With the $16.4 trillion debt ceiling getting restored on May 19, alarm bells have started tolling across the country to address this highly politicized and polarizing issue to give it a fresh lease of life.
However, calming the frayed nerves, the U.S. Treasury has confirmed recently that higher-than-expected tax receipts and a hefty one-time payment by Fannie Mae to the tune of about $59.4 billion has deferred hitting the debt ceiling until at least the Labor Day.
But will delaying the inevitable be really helpful for the U.S. unless some corrective measures are implemented? Let us dig a little deep to find answers to these questions.
The U.S. Treasury has defined the debt limit as "the total amount of money that the U.S. government is authorized to borrow to meet its existing legal obligations, including Social Security and Medicare benefits, military salaries, interest on the national debt, tax refunds, and other payments."
The financial prudence behind having a debt ceiling lies in the fact that it allows a form of accountability and enables the government to borrow further to meet its revenue shortfall, thereby giving it an opportunity to identify and target the underlying causes for the overspending. Or is it?
If having the diction of debt ceiling would have helped, the U.S. would not have required modifying it again and again. History reveals that since 1960 Congress has acted 78 separate times to permanently raise, temporarily extend, or revise the debt limit – 49 times under Republican presidents and 29 times under Democrats. So the obvious question then arises: Is the debt ceiling at all required?
The government seemed to have learned from its past mistakes, and the U.S. had a balanced federal budget with expenses tallying exactly with income in 2001.
But, as they say, ‘History repeats itself’ -- the U.S. economy again fell back in to the trap primarily due to three factors: the Bush-era tax cuts that added roughly $2 trillion to the national debt over the last decade; the Gulf wars in Iraq and Afghanistan, which added an additional $1.1 trillion; and the Great Recession, which led to the collapse of several financial giants like Lehman Brothers and Merrill Lynch, which was later acquired by Bank of America Corp. (BAC - Analyst Report). Several other banks like JPMorgan Chase & Co. (JPM - Analyst Report), Goldman Sachs (GS - Analyst Report) and Morgan Stanley (MS - Analyst Report) also felt the after-effects of the prolonged Great Recession.
The situation snowballed in to a crisis in 2011 when a periodic increase in debt ceiling was stalled by the Republicans, demanding a significant cut in federal spending. The crisis was eventually averted by the intervention of the President, but not until the U.S. had its casualty of a credit rating downgrade by Standard & Poors.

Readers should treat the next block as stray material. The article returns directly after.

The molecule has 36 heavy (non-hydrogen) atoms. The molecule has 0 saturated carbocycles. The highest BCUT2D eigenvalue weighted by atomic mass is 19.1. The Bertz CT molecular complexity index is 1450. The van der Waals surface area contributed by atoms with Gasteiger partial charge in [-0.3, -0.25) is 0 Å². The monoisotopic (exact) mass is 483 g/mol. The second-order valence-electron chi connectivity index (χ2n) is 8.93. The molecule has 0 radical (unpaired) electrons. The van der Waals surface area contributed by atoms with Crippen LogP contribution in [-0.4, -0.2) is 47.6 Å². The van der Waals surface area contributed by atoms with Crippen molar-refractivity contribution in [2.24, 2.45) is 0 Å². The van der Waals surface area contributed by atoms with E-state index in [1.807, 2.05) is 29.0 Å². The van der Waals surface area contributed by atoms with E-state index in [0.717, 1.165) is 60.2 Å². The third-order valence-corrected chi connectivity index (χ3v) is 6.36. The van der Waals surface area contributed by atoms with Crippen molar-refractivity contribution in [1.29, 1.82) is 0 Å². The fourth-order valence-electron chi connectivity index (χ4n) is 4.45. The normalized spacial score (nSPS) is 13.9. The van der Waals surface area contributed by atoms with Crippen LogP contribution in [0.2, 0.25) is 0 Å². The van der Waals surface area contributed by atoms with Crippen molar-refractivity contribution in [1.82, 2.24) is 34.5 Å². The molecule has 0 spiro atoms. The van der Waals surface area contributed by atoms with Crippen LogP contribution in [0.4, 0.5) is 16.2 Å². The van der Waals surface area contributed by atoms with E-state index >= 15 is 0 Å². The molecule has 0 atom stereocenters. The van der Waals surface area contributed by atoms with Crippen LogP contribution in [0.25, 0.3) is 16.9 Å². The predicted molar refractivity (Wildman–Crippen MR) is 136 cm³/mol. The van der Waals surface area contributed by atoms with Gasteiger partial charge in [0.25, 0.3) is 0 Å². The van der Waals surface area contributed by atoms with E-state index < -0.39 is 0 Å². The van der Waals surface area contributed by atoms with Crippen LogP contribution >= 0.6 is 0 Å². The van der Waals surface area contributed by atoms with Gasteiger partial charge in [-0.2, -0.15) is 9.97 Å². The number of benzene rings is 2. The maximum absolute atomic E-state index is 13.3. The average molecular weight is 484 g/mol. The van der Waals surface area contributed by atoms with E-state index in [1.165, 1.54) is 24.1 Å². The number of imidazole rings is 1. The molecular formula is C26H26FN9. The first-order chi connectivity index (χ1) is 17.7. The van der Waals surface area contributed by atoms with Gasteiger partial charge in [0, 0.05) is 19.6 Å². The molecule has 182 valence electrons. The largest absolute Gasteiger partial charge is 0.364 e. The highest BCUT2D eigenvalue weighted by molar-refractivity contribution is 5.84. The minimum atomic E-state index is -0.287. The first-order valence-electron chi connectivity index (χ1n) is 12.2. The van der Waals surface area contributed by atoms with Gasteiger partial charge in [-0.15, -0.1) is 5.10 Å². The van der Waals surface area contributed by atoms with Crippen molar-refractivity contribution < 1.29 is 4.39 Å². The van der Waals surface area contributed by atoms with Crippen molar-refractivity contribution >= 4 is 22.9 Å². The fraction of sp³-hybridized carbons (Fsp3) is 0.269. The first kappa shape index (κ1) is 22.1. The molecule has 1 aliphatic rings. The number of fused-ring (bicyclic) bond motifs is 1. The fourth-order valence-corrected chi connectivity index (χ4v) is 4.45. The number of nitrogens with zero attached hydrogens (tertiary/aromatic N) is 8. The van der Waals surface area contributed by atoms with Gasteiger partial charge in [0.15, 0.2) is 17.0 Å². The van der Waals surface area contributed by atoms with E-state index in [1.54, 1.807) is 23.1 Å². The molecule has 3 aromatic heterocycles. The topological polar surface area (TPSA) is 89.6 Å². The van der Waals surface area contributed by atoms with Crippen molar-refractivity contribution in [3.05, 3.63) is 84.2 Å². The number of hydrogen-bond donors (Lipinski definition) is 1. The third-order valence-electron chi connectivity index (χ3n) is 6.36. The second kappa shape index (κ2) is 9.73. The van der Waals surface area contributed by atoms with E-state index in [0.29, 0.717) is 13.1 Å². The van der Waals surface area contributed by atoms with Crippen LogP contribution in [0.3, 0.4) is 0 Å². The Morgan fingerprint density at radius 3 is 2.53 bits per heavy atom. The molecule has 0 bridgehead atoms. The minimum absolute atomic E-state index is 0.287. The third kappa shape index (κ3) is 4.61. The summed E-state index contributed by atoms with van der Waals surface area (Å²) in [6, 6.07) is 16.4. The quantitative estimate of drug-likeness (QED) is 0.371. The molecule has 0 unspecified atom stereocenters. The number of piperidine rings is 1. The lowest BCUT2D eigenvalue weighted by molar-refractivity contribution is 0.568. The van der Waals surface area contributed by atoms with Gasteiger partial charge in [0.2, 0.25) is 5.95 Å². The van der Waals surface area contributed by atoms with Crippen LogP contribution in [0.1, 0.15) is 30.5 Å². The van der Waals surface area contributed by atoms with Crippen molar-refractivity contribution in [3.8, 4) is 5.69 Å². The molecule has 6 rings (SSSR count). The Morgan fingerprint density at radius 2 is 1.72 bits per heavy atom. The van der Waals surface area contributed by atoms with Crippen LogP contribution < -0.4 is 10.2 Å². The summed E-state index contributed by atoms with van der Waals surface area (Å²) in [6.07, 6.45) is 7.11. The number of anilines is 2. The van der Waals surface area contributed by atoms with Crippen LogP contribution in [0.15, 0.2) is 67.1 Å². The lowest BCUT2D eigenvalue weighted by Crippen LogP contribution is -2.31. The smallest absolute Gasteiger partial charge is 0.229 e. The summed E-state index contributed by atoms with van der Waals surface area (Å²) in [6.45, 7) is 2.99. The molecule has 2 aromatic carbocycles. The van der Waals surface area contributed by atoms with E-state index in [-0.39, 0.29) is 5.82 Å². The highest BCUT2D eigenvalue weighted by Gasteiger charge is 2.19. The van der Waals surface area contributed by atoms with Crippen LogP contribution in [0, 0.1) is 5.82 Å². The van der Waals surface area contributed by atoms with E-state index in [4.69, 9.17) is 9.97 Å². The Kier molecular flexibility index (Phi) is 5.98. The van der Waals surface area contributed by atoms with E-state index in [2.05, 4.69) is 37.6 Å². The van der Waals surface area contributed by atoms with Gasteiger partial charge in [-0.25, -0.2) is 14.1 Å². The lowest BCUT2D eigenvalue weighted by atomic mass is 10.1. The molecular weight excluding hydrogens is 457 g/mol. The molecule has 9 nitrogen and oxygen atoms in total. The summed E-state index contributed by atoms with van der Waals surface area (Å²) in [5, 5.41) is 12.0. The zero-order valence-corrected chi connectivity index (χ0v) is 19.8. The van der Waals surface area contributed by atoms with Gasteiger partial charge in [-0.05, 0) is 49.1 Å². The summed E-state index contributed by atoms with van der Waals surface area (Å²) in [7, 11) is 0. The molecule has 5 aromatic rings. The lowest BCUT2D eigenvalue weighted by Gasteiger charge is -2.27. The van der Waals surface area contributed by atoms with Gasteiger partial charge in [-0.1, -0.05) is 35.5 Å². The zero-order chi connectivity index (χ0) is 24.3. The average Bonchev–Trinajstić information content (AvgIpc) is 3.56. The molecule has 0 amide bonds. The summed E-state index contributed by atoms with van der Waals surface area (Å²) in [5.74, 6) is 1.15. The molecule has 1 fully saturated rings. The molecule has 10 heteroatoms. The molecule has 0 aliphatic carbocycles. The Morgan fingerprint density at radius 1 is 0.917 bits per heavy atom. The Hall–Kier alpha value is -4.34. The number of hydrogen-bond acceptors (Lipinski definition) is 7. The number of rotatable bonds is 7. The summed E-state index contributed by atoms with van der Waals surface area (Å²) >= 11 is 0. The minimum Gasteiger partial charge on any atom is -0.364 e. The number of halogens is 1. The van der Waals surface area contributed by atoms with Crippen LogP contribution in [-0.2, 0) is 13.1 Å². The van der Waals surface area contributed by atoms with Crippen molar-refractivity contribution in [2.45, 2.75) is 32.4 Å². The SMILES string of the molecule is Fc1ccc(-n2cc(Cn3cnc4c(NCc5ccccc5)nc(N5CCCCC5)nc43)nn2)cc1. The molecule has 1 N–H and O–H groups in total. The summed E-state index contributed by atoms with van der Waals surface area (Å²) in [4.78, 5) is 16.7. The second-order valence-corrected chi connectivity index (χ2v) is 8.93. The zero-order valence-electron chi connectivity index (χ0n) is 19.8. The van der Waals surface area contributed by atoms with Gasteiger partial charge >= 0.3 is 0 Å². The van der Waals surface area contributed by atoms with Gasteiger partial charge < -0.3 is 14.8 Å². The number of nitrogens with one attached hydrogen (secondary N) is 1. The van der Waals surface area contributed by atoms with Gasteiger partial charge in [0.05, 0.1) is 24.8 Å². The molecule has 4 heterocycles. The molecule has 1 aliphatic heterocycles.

The stage is again set for a showdown this fall, but the question remains: Is the U.S. prepared to riseup at last or sink further down?
Although time is the best judge for this trillion-dollar question, the U.S. economy got a lifeline when data from the Treasury revealed that receipts for the six-month period ending Mar 2013 aggregated $1.2 trillion, up 12.4% year over year, versus a government spending of $1.8 trillion. This is equivalent to a year-to-date budget deficit of about $600 billion, the lowest since 2008.
The better-than-expected revenues were attributable to higher income tax payments, up 14.7% year over year, and improved corporate profit taxes, up 18.6% year over year, in addition to a significant contribution from Fannie Mae.
A relatively smaller yet noteworthy factor that pushed the revenue receipts was the underlying growth in the economy. Primarily, a dip in unemployment figures and ever-increasing stock price indices are the positive signs.
This averted possible ‘extraordinary measures’ by the Treasury as of now, allowing the federal government to finance its operations for about two months even after reaching the debt ceiling. These include 1) suspension of the sale of State and Local Government Series Treasury securities; 2) redemption of existing and the suspension of new investments in pension funds like the Civil Service Retirement and Disability Fund and the Postal Service Retirees Health Benefit Fund; 3) suspension of reinvestment of the Government Securities Investment Fund and 4) suspension of reinvestment of the Exchange Stabilization Fund.
But will the Treasury be eventually forced to utilize these measures if an amicable solution of raising the debt limit is not reached between the Republicans and Democrats sometime in September.
As a separate cushion, the Republicans have deftly passed a bill that would allow the government to pay interest on debts as well as prop up Social Security payments, even if a status quo is maintained for the federal borrowing limit. Although the bill promises to prevent any missed obligations that could trigger a formal default and pre-empt any potential debilitating shock to the economy, it eventually raises the debt limit by pushing these payments outside its purview.
In other words, it would be detrimental to the economy, earning it the vicious tag of a "default" by another name, probably due to which the White House has promised to veto it.
No matter what the warring political parties do, the thorny issue of a potential crisis due to a debt-ceiling hit still persists. The short-term initiatives are likely to offer a temporary respite, but the ramifications could lead a death-blow to the economy unless a balanced fiscal policy is eked out.
As the U.S. stocks continue their unrelenting rally of reaching new all-time highs in most major indices, the market might be vulnerable to a correction any time soon. Only time will tell whether debt-ceiling alarm bells are indeed trigger for such an incident.